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STUDIO STORIES 2020

STUDIO STORIES 2020 is a collection of short interviews with artists who have been making contemporary work during the Covid 19 pandemic. It introduces readers to the ways in which artists continue to create and adapt their practice today.
curated BY Lilach Schrag

ABOUT STUDIO STORIES 2020 - As the global health pandemic changed artists' lives and practice, Chicago-based artist Lilach Schrag found herself drawn to stories of how artists were adapting to lockdown and the new reality. The result is Lilach's curated presentation "Studio Stories 2020", hosted by Kol HaOt. "When I realized it would be impossible to have my scheduled June residency at Kol HaOt's gallery in Jerusalem, I reached out instead to colleagues and friends around the world who make contemporary art and started collecting their stories. I asked them to provide a glimpse into their mission, their methods, and their hearts. They spoke about their work, altered daily routines, challenging moments, uplifting realizations, and the ways in which they continue to create and adjust their practice during the pandemic. Individually, from their homes and their studios, they tell fascinating stories with thoughtful words and beautiful artwork. Collectively, they offer a snapshot of artists responding to the unprecedented reality of our time.” – Lilach Schrag, 2020

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ken goldman

KEN GOLDMAN HAS BEEN EXPLORING RELIGIOUS SOURCES AND CREATING ART WITH TIMELESS UNIVERSAL THEMES FOR OVER TWO DECADES. SUBJECTS OF PERSONAL AND PUBLIC NATURE SUCH AS FAITH, GENDER, COMMUNITY, OTHERNESS, AND MORTALITY ARE BUT SOME OF THE ISSUES HE HAS ENGAGED IN HIS ART. KEN LIVES AND WORKS ON KIBBUTZ SHLUCHOT WHERE HE HAS BEEN A MEMBER FOR OVER 30 YEARS.

Stay At Home, 2020

Overweight - carved stone, found vintage tin immigrant suitcase, and digitally printed fabric, 2020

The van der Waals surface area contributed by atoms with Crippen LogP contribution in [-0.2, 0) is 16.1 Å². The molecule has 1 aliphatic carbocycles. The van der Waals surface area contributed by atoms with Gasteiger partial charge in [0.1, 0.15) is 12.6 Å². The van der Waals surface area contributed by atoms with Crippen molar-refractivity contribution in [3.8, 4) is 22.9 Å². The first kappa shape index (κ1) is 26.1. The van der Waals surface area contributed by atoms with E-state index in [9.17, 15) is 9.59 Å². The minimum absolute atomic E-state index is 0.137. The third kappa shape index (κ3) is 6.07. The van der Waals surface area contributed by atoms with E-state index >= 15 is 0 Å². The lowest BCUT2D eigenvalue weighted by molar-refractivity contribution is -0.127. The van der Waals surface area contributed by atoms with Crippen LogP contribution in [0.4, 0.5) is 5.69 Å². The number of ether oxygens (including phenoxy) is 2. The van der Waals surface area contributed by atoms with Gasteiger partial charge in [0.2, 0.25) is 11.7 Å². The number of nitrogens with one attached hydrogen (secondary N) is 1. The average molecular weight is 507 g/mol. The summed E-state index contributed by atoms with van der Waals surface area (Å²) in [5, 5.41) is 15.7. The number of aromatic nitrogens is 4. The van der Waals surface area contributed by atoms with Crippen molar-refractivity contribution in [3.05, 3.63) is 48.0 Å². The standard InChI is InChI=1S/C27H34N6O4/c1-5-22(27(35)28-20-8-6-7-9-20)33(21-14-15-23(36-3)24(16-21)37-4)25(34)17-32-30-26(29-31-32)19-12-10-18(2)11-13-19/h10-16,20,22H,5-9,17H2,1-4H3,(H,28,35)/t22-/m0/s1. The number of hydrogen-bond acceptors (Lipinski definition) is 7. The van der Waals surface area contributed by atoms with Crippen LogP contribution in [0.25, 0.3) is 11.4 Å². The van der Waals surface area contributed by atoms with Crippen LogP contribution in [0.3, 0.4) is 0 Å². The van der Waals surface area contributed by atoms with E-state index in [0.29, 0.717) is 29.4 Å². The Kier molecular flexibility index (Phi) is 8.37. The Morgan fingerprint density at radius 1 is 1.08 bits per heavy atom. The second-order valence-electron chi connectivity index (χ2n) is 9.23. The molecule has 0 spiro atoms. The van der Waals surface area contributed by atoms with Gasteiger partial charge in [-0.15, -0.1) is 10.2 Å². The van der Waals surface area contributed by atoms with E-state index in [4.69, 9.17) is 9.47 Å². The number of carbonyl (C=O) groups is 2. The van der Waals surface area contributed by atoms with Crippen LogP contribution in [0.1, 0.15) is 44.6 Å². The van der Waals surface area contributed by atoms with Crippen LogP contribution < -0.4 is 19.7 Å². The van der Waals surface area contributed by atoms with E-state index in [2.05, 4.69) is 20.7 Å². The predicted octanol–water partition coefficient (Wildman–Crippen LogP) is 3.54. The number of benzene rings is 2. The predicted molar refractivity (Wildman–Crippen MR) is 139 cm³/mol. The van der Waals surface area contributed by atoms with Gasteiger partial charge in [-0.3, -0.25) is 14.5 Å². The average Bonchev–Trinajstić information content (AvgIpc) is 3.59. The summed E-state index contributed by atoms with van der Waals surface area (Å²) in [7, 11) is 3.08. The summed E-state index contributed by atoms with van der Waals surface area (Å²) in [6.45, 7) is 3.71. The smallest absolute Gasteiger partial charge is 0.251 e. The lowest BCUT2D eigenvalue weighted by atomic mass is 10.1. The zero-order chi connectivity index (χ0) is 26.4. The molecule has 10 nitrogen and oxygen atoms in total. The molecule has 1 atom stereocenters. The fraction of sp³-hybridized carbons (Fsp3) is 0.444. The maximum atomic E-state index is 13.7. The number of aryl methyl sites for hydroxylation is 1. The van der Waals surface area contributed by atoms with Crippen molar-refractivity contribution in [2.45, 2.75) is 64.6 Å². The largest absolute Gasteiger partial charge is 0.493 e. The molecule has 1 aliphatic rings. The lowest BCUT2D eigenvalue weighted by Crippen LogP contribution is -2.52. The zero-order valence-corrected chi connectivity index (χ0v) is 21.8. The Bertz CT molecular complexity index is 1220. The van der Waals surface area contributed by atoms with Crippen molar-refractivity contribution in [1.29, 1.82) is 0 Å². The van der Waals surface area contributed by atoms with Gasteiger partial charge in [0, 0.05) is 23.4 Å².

Having been born and raised in a Modern Orthodox and traditional lifestyle and continued that lifestyle until today, Jewish art is just part of my natural creative process.
Synagogue, Jewish tradition, religious issues, Jewish law, stories, history, Israel - all come together somewhere in my brain and are often a framework I use to express greater “universal issues” such as, gender inequality, racism, colonialism, migrants, displacement, alternative narratives, climate change, aging, who was here before me, etc.
So despite my portfolio, I don’t think of myself as a "Jewish Artist" but certainly an artist who "mines” the Jewish world texts to express myself in a way that I hope is open to people of all walks of life.
I never think about working with different materials in a conscious way- not sure I even have a “happy place” of techniques or materials that I turn to.
Mostly I have an idea - something I feel compelled to explore. I always start out with some thumbnail sketches. These develop into more complete drawings, move on to a 3d solution, or just end up as sketches or drawings.
I look around my studio right now and I see that in the last three months since the pandemic started, I have been:
  • PRINTMAKING
  • SKETCHING
  • COLLAGING
  • STONE CARVING
  • WOODCARVING
  • ASSEMBLING CARPENTRY
This is a bit crazy perhaps, but it keeps me from getting caught up in a rut. The challenge of learning how to work with new materials, and at times even failing, seems to keep me moving forward.
Pandemic Fossil - Glove - carved local stone, 2020
Here on the kibbutz where I live, in our little corner of the "garden of eden", It may have taken a bit longer than in the “real world” to realize we were experiencing a real pandemic.
I panicked, but not from fear of getting sick. For the first time in my adult life I was now “free” from my daily workload. Perhaps naively, I felt pressure to really take advantage of this unique stay-close-to-home opportunity.
Can I really dedicate myself to my art process?
Taking a hint from De Foe and his "Journal of the Plague Year" - I started a “Pandemic Journal” which I worked on daily, and a second sketchbook of projects I would attack as soon as leaving the home was allowed!

HAVING MY STUDIO SO CLOSE TO MY HOME REALLY WAS A BLESSING!! I HAVE SPENT SO MANY DAYLIGHT HOURS IN IT, AND AS A MORNING PERSON IT WAS REALLY A UNIQUE CHANCE FOR ME.

I am feeling pretty good about what I accomplished and if not for the fears of sickness to myself and others, I could use another couple of months of stay near home to finish some of the projects in my sketchbook!!

Its For The Birds, 2020

Created By
Lilach Schrag
Appreciate

Credits:

"Overweight" photos are by Yair Medina of Jerusalem Fine Art Prints. All other images are courtesy of the artist.